In no mood for peace

Print edition : December 25, 2000

Large parts of northeastern India continue to be in the grip of extremist violence.

KALYAN CHAUDHURI in Kohima and Guwahati

DESPITE the counter-insurgency operations under the joint command of the Army, the paramilitary forces and the police, northeastern India continues to be in the grip of militancy. On November 29, an attempt was made on the life of Nagaland Chief Minister S.C. Jamir by extremists. Jamir escaped unhurt, but two of his 14 security guards were killed in the ambush, which took place 35 km from Kohima.

Jamir's seven-vehicle convoy came under heavy firing. After a shoot-out that lasted about 30 minutes, Assam Rifles jawans rushed to the scene and whisked Jamir away to Medziphema. The blasting of improvised explosive devices which were planted on the hil l along the road set off a minor landslip. It is suspected that the militants had planned the blasts in order to create road-blocks so that the Chief Minister became an easy target.

Although no militant organisation has claimed responsibility for the attack, the outlawed National Socialist Council of Nagaland (Isaac-Muivah), which had made three attempts on Jamir earlier, is suspected to be behind it. Jamir told Frontline: "I have no doubt about that. NSCN(I-M) extremists have been trying to eliminate me for several years. This time they had made massive preparations. They set off a series of explosions and fired at my convoy from three sides. They were armed with automatic weapons. They had a camp on top of the hill, below which the ambush was made."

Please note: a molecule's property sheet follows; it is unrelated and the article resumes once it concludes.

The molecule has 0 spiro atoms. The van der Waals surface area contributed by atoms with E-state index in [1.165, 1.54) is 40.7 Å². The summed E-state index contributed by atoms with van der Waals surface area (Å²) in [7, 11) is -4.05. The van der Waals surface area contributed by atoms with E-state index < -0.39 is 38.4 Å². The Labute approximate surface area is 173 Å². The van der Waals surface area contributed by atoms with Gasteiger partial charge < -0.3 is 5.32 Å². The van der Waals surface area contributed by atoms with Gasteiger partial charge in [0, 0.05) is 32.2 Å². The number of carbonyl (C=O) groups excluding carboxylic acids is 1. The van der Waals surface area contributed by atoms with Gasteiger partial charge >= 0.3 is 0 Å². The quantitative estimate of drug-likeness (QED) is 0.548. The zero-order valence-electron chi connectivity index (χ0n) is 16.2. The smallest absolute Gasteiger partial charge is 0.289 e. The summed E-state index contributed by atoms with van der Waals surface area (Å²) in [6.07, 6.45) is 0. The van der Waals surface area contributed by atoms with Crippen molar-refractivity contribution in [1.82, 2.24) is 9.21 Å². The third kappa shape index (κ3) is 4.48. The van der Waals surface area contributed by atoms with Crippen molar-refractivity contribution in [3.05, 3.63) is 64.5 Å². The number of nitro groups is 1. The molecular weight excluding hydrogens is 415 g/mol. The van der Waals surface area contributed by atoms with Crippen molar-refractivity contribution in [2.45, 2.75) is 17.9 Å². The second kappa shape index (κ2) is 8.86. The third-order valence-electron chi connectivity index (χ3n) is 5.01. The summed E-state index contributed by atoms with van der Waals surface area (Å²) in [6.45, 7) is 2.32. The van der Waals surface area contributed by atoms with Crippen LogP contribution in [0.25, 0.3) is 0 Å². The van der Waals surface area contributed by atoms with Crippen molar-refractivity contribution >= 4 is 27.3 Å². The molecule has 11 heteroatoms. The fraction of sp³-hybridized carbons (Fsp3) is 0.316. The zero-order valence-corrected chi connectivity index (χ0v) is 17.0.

The NSCN(I-M), however, denied involvement in the incident. N.G. Hungshi, "information and publicity secretary" of the "People's Republic of Nagaland", the NSCN(I-M)'s "parallel government", said that the attack must have been carried out by forces inter ested in scuttling "our ongoing peace negotiations" with the Centre. "We may have had clashes with the Khaplang group of the NSCN and other rival underground outfits; we are not interested in attacking anyone else. The NSCN (Khaplang) controls the area w here the ambush was made," Hungshi maintained.